Whately mourns community pillar Fred W. Bardwell
WHATELY — Whether as a town official, church volunteer or grange member, Fred W. Bardwell of Whately was an integral part of the small farm town where he was always willing to lend a hand or tell the town’s history.
The lifelong Whately resident died Monday at the age of 87, leaving behind a community he spent most of his life serving.
Bardwell and his twin brother, Fay Smith Bardwell, were born July 24, 1925 in their small home on Haydenville Road in West Whately. Bardwell spent his entire life at the home, where he and his wife of 50 years, Adelia (Allis) Bardwell raised two sons, Keith and Robert.
“Fred is part of the fabric of the community,” said Selectman Jonathan Edwards. “Between him and Adelia, he touched so many lives. A lot of people in Whately will feel the impact of losing Fred.”
As a Grange member, a member of the Franklin County Harvest Club, Rotarian, selectmen and Planning Board member, Bardwell became known for his service to the community and his willingness to help anyone at any moment.
“He was definitely committed to the community,” said Paul Fleuriel Jr., town moderator and Grange member. “He was a gentleman to deal with. He was always supportive of getting things done in town.”
Growing up on a small family farm, Bardwell’s community service started early. As a young boy, he participated in the Boy Scouts, Sunday School and Christian Endeavor.
Bardwell attended Whately schools and later went on to Smith Vocational School in Northampton, where he solidified his skills in carpentry and wallpapering. He spent much of his career as an interior designer. The day before his wedding at the Whately Congregational Church, Bardwell repainted the church walls. He also helped redecorate the Historical Society’s headquarters at the Center School.
Beside the Bardwell home is a famous red barn pictured in many postcards and photographs. It was built in the early 1900s by Bardwell’s father. In 2000, the barn began deteriorating and Bardwell restored the farm.
“Whenever someone needed something, he was there to do it. He was a jack-of-all-trades,” recalled his wife.
From the time he completed high school, Bardwell worked as the school bus driver, a job he became well known for among Whately students.
Bardwell was also an avid antiques collector. He and Adelia would often spent summer vacations searching for treasures across New England. Their favorite spot was Cape Cod, where Bardwell began collecting antique bells. In total, Bardwell had 500 bells sitting in a tall cabinet brought from Cape Cod.
From 1968 to 1971, Bardwell was chairman of the Whately Bicentennial Committee. From the living room of the Bardwells’ home, the five-member committee planned a year full of events, including snowmobile races, chicken barbecues and a parade. Bardwell was instrumental in bringing Julian Whately, a descendent of Thomas Whately of England, after whom the town is named, to the bicentennial festivities. Later, Bardwell, along with other townspeople, brought bicentennial gifts to the White House and met President Richard Nixon.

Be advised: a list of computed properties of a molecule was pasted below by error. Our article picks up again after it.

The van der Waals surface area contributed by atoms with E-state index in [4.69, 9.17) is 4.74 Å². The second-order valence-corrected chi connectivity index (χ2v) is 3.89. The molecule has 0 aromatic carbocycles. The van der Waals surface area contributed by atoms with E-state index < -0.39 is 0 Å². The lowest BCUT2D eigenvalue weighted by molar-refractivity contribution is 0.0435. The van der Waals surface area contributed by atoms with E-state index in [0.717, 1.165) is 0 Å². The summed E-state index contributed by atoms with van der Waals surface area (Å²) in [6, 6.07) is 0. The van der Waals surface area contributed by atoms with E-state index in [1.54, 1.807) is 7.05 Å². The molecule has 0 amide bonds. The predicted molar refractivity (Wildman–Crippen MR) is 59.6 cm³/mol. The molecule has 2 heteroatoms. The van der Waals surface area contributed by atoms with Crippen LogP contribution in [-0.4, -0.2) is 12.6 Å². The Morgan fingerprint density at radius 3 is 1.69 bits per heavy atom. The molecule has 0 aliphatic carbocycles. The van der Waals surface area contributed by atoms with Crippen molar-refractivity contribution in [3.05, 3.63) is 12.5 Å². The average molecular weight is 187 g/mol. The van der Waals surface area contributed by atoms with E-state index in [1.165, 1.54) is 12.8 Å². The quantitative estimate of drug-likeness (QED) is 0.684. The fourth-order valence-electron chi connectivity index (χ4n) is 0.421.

Bardwell is also known as the man who knew where every family plot was located in the three town cemeteries. Starting in 1980, Bardwell served as cemetery commissioner, a job he inherited from his father and brother. Back then, cemetery commissioners were responsible for mowing the cemetery lawns, picking out plots and digging graves.
“He knew exactly where to dig,” said Keith Bardwell.
From 1978 until his death, Bardwell served on the Planning Board. Bardwell entered town politics in 1982. He served three terms as selectman and he chaired the board seven out of nine years. He also served on the Franklin County Selectmen’s Association.
While he was a selectman, the town’s water supply was threatened by pesticides at the Quonquont Farm seeping into a pond on the property and killing fish. Bardwell was working in the cemetery at the center of town when the two other selectmen found him and told them they were having an emergency meeting.
As chairman of the Board of Selectmen, he also served as police chief. One night, Bardwell was called to Westbrook Road, where he found a box of puppies. A few days later, he found a second box full of young pups. So the Bardwells made a corral for the puppies in the front yard. Every puppy found a new home in Whately.
Bardwell was also a member of the First Congregational Church of Whately, where he served on the parish committee, clerk of the church and as a deacon.
Bardwell was the unofficial town historian and a member of the Whately Historical Society.
“He was a very interesting guy,” said the Rev. Cynthia Crosson-Harrington of the First Congregational Church of Whately. “He would mesmerize you with his stories. He always had the history of Whately at his fingertips.”
The historical society’s curator, Gail Tilton, remembered Bardwell as a details man.
“I loved that he remembered back 80 years. He knows all the details and names and knows how everything happened in town,” Tilton said. “He was always helpful and willing to talk and connect you with other people.”
The 1991 annual report dedicated to Bardwell said it best: Fred Bardwell “has touched the lives of Whately residents in countless ways. His activities and interests have benefited all segments of Whately’s population, young and old and in between. Whately is truly a fine place to live and is so in part due to Fred’s community spirit.”